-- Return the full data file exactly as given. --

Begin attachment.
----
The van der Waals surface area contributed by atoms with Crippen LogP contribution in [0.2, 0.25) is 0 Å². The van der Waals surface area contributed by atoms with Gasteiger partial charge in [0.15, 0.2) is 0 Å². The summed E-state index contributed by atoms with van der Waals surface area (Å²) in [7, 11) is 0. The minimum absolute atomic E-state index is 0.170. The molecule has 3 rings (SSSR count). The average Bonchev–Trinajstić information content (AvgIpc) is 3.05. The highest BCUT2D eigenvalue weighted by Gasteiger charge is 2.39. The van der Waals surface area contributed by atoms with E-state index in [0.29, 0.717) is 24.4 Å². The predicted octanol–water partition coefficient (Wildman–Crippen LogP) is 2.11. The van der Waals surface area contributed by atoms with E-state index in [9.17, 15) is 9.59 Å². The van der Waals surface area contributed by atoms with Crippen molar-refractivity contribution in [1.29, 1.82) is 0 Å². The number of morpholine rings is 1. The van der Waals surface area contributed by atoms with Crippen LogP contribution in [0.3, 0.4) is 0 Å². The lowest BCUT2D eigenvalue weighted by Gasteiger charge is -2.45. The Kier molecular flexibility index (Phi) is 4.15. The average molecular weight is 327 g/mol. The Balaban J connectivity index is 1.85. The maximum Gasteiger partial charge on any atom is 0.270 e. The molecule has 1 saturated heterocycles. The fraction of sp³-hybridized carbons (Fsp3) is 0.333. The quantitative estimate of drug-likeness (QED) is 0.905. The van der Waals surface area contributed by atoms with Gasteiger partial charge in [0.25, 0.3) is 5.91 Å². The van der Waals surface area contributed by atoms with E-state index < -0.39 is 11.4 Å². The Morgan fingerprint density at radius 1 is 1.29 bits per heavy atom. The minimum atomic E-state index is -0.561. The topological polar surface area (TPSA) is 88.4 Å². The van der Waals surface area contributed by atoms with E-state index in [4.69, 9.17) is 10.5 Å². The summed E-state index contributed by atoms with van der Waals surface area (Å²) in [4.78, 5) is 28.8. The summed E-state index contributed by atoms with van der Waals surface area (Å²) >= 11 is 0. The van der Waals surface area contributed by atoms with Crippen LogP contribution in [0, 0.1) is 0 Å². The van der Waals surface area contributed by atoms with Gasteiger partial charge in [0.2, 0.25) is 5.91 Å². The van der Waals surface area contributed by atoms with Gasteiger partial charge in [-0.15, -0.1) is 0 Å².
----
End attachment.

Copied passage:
The van der Waals surface area contributed by atoms with Crippen LogP contribution in [0.2, 0.25) is 0 Å². The van der Waals surface area contributed by atoms with Gasteiger partial charge in [0.15, 0.2) is 0 Å². The summed E-state index contributed by atoms with van der Waals surface area (Å²) in [7, 11) is 0. The minimum absolute atomic E-state index is 0.170. The molecule has 3 rings (SSSR count). The average Bonchev–Trinajstić information content (AvgIpc) is 3.05. The highest BCUT2D eigenvalue weighted by Gasteiger charge is 2.39. The van der Waals surface area contributed by atoms with E-state index in [0.29, 0.717) is 24.4 Å². The predicted octanol–water partition coefficient (Wildman–Crippen LogP) is 2.11. The van der Waals surface area contributed by atoms with E-state index in [9.17, 15) is 9.59 Å². The van der Waals surface area contributed by atoms with Crippen molar-refractivity contribution in [1.29, 1.82) is 0 Å². The number of morpholine rings is 1. The van der Waals surface area contributed by atoms with Crippen LogP contribution in [0.3, 0.4) is 0 Å². The lowest BCUT2D eigenvalue weighted by Gasteiger charge is -2.45. The Kier molecular flexibility index (Phi) is 4.15. The average molecular weight is 327 g/mol. The Balaban J connectivity index is 1.85. The maximum Gasteiger partial charge on any atom is 0.270 e. The molecule has 1 saturated heterocycles. The fraction of sp³-hybridized carbons (Fsp3) is 0.333. The quantitative estimate of drug-likeness (QED) is 0.905. The van der Waals surface area contributed by atoms with Gasteiger partial charge in [0.25, 0.3) is 5.91 Å². The van der Waals surface area contributed by atoms with E-state index < -0.39 is 11.4 Å². The Morgan fingerprint density at radius 1 is 1.29 bits per heavy atom. The minimum atomic E-state index is -0.561. The topological polar surface area (TPSA) is 88.4 Å². The van der Waals surface area contributed by atoms with E-state index in [4.69, 9.17) is 10.5 Å². The summed E-state index contributed by atoms with van der Waals surface area (Å²) in [4.78, 5) is 28.8. The summed E-state index contributed by atoms with van der Waals surface area (Å²) >= 11 is 0. The van der Waals surface area contributed by atoms with Crippen LogP contribution in [0, 0.1) is 0 Å². The van der Waals surface area contributed by atoms with Gasteiger partial charge in [0.2, 0.25) is 5.91 Å². The van der Waals surface area contributed by atoms with Gasteiger partial charge in [-0.15, -0.1) is 0 Å².